Today is World AIDS Day – a day established by the World Health Organization back in 1988 in order to focus attention worldwide on HIV/AIDS. When HIV/AIDS was first diagnosed back in the 1980’s it was considered lethal, an automatic death sentence. Now, after three decades of education, research, and response, there is some good news to share.
Last month, the United Nations Programme on HIV/AIDS (UNAIDS) released a report in anticipation of World AIDS Day that led with the news that HIV infections and AIDS-related deaths have fallen to the lowest levels since the peak of the epidemic. Incidences of new infections have been reduced by 21% with deaths also decreasing by more than 20%. That’s something to talk about.
However, we’re still looking at some staggering numbers. There were still more than 34 million people living with HIV at the end of 2010. And it may no longer be a death sentence, but treatment is expensive, transmission education isn’t always effective, and the government doesn’t always make room to support AIDS relief efforts in their programming. That’s why UNAIDS has declared itself “an innovative partnership that leads and inspires the world in achieving universal access to HIV prevention, treatment, care and support.”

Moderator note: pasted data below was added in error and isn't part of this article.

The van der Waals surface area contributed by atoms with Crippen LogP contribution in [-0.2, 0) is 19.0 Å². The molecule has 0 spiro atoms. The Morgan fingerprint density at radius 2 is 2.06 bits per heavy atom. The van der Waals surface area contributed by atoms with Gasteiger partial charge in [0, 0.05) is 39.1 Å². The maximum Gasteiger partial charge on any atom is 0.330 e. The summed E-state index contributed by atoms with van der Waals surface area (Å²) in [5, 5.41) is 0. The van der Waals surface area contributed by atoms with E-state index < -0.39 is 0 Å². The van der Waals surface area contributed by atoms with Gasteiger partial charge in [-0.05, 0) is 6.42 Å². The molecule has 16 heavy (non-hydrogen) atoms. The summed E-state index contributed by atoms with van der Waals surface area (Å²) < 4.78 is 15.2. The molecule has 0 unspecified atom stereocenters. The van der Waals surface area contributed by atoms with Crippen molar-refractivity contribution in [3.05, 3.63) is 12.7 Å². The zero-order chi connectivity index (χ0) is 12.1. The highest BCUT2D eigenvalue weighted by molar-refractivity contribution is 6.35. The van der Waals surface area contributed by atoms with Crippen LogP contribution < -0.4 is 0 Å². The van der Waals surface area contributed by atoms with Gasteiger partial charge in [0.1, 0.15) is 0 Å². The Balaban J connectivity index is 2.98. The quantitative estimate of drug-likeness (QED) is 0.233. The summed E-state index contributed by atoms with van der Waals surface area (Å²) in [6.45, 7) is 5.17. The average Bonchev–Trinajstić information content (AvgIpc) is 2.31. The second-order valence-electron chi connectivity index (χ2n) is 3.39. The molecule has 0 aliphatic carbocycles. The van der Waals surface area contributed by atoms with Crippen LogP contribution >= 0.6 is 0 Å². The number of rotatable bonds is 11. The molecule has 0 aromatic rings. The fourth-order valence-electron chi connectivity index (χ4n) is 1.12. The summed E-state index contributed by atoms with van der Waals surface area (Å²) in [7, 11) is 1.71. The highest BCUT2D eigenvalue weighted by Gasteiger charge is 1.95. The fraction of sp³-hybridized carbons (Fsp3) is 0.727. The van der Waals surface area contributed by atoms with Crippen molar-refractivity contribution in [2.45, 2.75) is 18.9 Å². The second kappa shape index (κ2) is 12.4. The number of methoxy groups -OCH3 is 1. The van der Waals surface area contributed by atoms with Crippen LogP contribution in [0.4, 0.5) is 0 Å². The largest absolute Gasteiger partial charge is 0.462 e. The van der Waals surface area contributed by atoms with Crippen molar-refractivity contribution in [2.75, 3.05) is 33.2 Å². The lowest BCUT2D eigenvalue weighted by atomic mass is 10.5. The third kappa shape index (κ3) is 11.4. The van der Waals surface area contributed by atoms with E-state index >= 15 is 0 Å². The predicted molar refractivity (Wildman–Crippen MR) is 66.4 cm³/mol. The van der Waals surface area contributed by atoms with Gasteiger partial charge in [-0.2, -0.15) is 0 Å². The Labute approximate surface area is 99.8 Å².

And this year UNAIDS has made a commitment to meeting those goal with the help of the crowd with a crowdsourcing initiative called CrowdOutAIDS.
CrowdOutAIDS is a project that embraces collaboration and is specifically targeted at youth affected by HIV/AIDS. Its work is laid out in four steps: connect, share, find solutions, and take collective action, the idea being that the youth will be a part of the strategies that inform UNAIDS for future generations.
What’s really great about this initiative is that it’s tailored for the next generation that definitely lives online. It’s empowering them in their home territory and with a problem as pressing as HIV/AIDS that has already lasted for three decades, empowering the young to continue to take ownership and make changes in the future that’s waiting for them – well, it’s the right idea.
Obviously, we’re also facing this problem across a technological divide. Of the world’s AIDS population, nearly two-thirds are in Africa and without regular access to the internet and projects or resources like CrowdOutAIDS. However, sharing the level of responsibility as broadly as we are now, can still only help (in my humble opinion).
How can we be more inclusive about problems that affect all of us so broadly? What are some other ways to participate on World AIDS Day?